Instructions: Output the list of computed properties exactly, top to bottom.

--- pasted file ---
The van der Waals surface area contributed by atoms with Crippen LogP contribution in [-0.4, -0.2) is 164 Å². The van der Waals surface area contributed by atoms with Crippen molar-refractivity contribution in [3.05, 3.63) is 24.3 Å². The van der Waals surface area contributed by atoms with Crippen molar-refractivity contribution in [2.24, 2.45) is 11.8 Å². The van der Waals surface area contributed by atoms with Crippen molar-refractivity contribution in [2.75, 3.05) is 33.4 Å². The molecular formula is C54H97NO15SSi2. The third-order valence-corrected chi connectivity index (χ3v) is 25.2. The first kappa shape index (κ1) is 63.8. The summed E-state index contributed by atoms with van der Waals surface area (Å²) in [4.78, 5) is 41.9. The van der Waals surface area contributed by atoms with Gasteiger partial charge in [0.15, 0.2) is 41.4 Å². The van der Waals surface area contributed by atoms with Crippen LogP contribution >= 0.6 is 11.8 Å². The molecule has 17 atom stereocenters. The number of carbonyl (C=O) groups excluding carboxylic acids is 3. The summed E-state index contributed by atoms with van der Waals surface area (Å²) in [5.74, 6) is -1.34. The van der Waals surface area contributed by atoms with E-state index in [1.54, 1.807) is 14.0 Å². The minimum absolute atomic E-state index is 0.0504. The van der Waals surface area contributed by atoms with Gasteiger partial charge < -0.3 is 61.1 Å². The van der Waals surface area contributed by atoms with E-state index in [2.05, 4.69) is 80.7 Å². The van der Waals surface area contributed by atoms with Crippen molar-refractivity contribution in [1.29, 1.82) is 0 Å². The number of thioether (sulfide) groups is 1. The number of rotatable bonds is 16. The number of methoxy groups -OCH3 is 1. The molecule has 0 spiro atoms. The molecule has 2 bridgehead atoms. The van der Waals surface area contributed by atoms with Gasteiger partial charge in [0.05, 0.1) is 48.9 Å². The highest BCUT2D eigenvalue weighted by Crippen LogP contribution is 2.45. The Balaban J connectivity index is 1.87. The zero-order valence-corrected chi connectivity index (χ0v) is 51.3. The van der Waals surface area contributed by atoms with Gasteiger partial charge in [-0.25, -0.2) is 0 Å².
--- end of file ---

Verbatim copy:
The van der Waals surface area contributed by atoms with Crippen LogP contribution in [-0.4, -0.2) is 164 Å². The van der Waals surface area contributed by atoms with Crippen molar-refractivity contribution in [3.05, 3.63) is 24.3 Å². The van der Waals surface area contributed by atoms with Crippen molar-refractivity contribution in [2.24, 2.45) is 11.8 Å². The van der Waals surface area contributed by atoms with Crippen molar-refractivity contribution in [2.75, 3.05) is 33.4 Å². The molecular formula is C54H97NO15SSi2. The third-order valence-corrected chi connectivity index (χ3v) is 25.2. The first kappa shape index (κ1) is 63.8. The summed E-state index contributed by atoms with van der Waals surface area (Å²) in [4.78, 5) is 41.9. The van der Waals surface area contributed by atoms with Gasteiger partial charge in [0.15, 0.2) is 41.4 Å². The van der Waals surface area contributed by atoms with Crippen LogP contribution >= 0.6 is 11.8 Å². The molecule has 17 atom stereocenters. The number of carbonyl (C=O) groups excluding carboxylic acids is 3. The summed E-state index contributed by atoms with van der Waals surface area (Å²) in [5.74, 6) is -1.34. The van der Waals surface area contributed by atoms with E-state index in [1.54, 1.807) is 14.0 Å². The minimum absolute atomic E-state index is 0.0504. The van der Waals surface area contributed by atoms with Gasteiger partial charge < -0.3 is 61.1 Å². The van der Waals surface area contributed by atoms with E-state index in [2.05, 4.69) is 80.7 Å². The van der Waals surface area contributed by atoms with Crippen molar-refractivity contribution in [1.29, 1.82) is 0 Å². The number of thioether (sulfide) groups is 1. The number of rotatable bonds is 16. The number of methoxy groups -OCH3 is 1. The molecule has 0 spiro atoms. The molecule has 2 bridgehead atoms. The van der Waals surface area contributed by atoms with Gasteiger partial charge in [0.05, 0.1) is 48.9 Å². The highest BCUT2D eigenvalue weighted by Crippen LogP contribution is 2.45. The Balaban J connectivity index is 1.87. The zero-order valence-corrected chi connectivity index (χ0v) is 51.3. The van der Waals surface area contributed by atoms with Gasteiger partial charge in [-0.25, -0.2) is 0 Å².